A social reformer and political activist, Alice Siegal is a tireless advocate for families and disadvantaged youth and a fierce opponent of discrimination wherever she encounters it. Born and raised in Seattle, Alice grew up within the Orthodox, Ashkenazic community. Alice’s maternal grandmother and mother were both involved in the Workmen’s Circle and this had a profound impact on her life in terms of social action. In 1942, Alice married her husband, Art Siegal. After her two children were born, Alice attended the University of Washington and received a Bachelor of Arts Degree in Sociology, a teaching certificate, and a Master’s Degree in Counseling. Upon graduation, Alice worked for the Washington State Employment Service War on Poverty Office, the Youth Opportunity Center in the 1960s, and the Seattle Public Schools Disadvantaged Youth Program in the 1960s and 1970s. In the 1970s Alice began counseling students for the Bellevue Public Schools. More recently, Alice has worked as a counselor for Jewish Family Service. Volunteer work plays an important role in Alice’s life as well. She is a dedicated member of the Adult Education and Social Action Committees at her synagogue, Temple De Hirsch Sinai.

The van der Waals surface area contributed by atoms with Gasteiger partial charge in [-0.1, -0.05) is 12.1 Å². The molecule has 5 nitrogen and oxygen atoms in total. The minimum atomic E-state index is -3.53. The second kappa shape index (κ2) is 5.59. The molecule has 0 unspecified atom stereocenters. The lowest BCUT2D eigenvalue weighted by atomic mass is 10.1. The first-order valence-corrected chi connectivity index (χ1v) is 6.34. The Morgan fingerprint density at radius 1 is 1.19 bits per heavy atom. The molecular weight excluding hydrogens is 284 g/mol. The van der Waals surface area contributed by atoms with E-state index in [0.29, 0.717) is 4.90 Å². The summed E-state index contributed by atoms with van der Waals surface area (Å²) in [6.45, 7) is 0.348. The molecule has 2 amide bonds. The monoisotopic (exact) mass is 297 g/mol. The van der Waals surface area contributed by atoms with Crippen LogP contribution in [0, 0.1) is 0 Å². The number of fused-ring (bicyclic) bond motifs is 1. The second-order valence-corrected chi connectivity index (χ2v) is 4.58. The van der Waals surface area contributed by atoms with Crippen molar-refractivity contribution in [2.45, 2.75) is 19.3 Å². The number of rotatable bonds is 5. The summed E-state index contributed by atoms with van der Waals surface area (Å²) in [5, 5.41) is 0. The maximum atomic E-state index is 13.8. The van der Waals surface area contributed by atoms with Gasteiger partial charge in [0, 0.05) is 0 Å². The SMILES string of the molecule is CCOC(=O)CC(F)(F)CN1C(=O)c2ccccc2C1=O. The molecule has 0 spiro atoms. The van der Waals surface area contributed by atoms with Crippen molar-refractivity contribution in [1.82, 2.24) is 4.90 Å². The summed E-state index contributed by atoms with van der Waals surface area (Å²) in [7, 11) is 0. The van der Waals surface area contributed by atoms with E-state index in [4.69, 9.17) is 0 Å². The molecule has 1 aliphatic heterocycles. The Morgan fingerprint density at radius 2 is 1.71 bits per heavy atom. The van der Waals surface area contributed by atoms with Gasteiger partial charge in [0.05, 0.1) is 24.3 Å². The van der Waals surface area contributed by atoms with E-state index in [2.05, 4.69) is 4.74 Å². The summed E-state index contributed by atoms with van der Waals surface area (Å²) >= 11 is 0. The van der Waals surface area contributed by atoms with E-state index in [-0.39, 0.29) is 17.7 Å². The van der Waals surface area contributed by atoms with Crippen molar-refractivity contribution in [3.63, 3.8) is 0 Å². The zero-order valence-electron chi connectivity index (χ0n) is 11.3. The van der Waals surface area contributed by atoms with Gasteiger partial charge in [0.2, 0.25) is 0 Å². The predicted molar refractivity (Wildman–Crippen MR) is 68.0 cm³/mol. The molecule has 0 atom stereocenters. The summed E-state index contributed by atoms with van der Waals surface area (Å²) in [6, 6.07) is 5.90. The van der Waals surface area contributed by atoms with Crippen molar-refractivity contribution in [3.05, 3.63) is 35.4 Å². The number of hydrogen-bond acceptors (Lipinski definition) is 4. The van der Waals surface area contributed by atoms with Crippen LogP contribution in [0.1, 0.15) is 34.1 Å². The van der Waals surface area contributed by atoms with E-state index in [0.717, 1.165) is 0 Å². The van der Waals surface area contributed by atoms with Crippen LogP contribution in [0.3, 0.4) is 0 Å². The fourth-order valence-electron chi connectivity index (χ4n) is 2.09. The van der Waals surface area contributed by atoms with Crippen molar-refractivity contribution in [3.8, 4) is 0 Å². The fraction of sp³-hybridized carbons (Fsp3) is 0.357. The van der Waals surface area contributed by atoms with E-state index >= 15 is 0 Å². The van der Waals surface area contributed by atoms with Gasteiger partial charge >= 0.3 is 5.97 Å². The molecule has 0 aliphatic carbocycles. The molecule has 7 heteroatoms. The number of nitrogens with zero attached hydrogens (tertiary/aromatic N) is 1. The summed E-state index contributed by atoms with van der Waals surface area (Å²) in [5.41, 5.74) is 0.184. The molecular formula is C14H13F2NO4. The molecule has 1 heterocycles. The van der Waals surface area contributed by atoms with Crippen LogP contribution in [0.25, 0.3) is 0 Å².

“I’d say one of the first incidents of discrimination that really struck me and made me so angry was when I graduated from Garfield High School in June of 1941 and they had a senior party. I didn’t know how it was organized, but it was at a country club at the north end of the lake. When I got there, I looked around and there were no people of color there, and we had a large number of African American and Asian students. That just made me very angry and I wondered, ‘How did this happen, why did this happen?’ Of course I already knew that Jews were excluded from certain institutions and that there was discrimination. I was certainly aware of prejudice. But this to me was just too much. So that made me very angry.”
“When World War II broke out, and hearing the proclamation that all the Japanese Americans had to go to camps, I was really outraged. There was a Japanese family that had a grocery store close to where we lived. Of course they had to close. And I knew they were about my age, and there were others. The Asian areas were just cleaned out. There was no evidence that they were involved in any kind of activities that were dangerous to the country. So that was another experience that just felt so wrong, and really hurt.”
“I always felt like I was different from everybody. I guess because of the fact that I felt things so strongly about the injustices that I saw around me. My grandparents and my parents were very good about giving and sharing what they had. And so that was one of the elements of Judaism. I suppose this idea of social justice tied in with my Jewish background, and my Judaism. That’s been very important to me.”
© 2004 Jewish Women’s Archive. Photographs by Joan Roth.